A Journal

"I'm going to come back to West Virginia when this is over. There's something ancient and deeply-rooted in my soul. I like to think that I have left my ghost up one of those hollows, and I'll never really be able to leave for good until I find it. And I don't want to look for it, because I might find it and have to leave".----Breece D'J Pancake, in a letter to his mother. 

Ariella Carmell


Chicago Pastoral


On a day when the wind oscillated
I took the train alone into the flinty city.

This is your home now, the ashen slabs
that smeared my window seemed

to say. At some points in winter,
the buildings become solidified storm.

I almost twenty now, ribboning
through the streets in nicked black

boots, but I still marvel at how, outside,
my ice cream does not melt. Where I lived

prior, the metropolis wavered like a mirage.
Sun and sin and stars addled your brain. Nothing

physical moved—yet here, the sky glowers
its discontent, spews its waxen dessert.

There is no upkeep of image. I spit
into the lake, not out of spite

but to feel a part of this thumping body.


Ghost Boy


I think too
much about skin, christening
the creases of so many elbows
parched mountain ranges,
sweeping a line of mouth
down your neck, a hillside. Gliding
my fingers across the top layer
& coming away with powder
like the film over
a bowl of milk—What do
I find? You are all
silverware stains, all globe dust.
Your throat is filled with trysts
like polyps. Your throat is filled
with me. I let too much of your
soot get under my eyelids & now
I can’t see your alps as anything
but veined with wires. Your pale mind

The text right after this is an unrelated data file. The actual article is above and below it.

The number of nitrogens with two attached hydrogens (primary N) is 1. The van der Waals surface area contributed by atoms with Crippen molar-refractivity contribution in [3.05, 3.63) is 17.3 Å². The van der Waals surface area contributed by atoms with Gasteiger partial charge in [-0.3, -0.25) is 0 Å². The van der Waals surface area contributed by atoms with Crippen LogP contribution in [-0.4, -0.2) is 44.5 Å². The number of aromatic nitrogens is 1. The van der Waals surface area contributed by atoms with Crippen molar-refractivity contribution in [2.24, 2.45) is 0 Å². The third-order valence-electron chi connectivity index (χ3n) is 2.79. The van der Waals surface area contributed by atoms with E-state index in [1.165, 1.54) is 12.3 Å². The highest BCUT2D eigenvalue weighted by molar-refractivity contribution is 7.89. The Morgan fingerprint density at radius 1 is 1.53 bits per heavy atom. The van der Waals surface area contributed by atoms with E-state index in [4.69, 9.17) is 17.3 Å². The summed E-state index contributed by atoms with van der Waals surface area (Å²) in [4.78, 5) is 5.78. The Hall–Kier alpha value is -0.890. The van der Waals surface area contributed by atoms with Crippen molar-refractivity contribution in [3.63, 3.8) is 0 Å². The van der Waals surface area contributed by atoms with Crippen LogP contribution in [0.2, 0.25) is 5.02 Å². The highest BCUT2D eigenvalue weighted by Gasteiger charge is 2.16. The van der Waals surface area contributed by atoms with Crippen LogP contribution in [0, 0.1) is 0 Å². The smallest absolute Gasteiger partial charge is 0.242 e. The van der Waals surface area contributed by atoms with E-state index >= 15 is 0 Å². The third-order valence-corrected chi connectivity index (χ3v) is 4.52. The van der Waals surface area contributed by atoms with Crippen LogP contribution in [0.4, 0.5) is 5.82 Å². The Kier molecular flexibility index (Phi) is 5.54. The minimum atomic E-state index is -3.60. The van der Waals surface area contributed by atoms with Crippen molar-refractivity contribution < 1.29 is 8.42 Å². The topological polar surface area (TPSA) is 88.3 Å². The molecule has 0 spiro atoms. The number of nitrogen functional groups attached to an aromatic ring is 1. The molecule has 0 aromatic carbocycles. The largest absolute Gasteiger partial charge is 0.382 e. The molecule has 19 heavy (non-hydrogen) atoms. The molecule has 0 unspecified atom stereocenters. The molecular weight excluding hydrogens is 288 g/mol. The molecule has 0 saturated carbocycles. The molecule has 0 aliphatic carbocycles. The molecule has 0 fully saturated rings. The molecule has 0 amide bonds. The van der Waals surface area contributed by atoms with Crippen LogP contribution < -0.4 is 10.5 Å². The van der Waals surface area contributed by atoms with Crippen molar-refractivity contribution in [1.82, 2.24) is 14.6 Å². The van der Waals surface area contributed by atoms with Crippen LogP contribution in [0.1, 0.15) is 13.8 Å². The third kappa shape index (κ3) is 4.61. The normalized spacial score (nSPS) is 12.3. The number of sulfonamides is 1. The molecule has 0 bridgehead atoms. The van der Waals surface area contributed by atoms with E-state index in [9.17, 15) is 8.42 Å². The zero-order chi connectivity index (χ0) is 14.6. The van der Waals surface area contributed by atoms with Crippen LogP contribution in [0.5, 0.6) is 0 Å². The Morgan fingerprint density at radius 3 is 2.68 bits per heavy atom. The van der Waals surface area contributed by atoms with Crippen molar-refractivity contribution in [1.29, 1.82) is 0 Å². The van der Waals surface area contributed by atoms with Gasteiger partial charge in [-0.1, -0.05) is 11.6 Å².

skittering, groping for
the electric. Never to be found.



When I was six, my family and I had the great privilege of jaunting around Europe for a few weeks. While I'm sure I came home with armfuls of trinkets from various countries, I am most attached to my matryoshka dolls from Russia. They still dwell on top of my dresser. I would spend hours on the floor of my room stacking and re-stacking their bulbous forms, marveling at the specificity of their paint strokes, their little knowing smiles. I usually don't feel like I belong to any one place, but when I smell the alchemy of wood and old paint on these dolls, I feel in touch with my Russian ancestry.

Ariella Carmell is a second-year undergraduate at the University of Chicago, studying Fundamentals: Issues & Texts. Her prose and poetry have been published or are forthcoming in Spry, Words Dance, Up the Staircase Quarterly, Bustle, Feminine Inquiry, Neutrons/Protons, Cleaver Magazine, and more. As a playwright, she has won the 2015 and 2016 Blank Theatre Young Playwrights Festival. When not writing, she's usually reading, napping, or fawning over French critical theorists.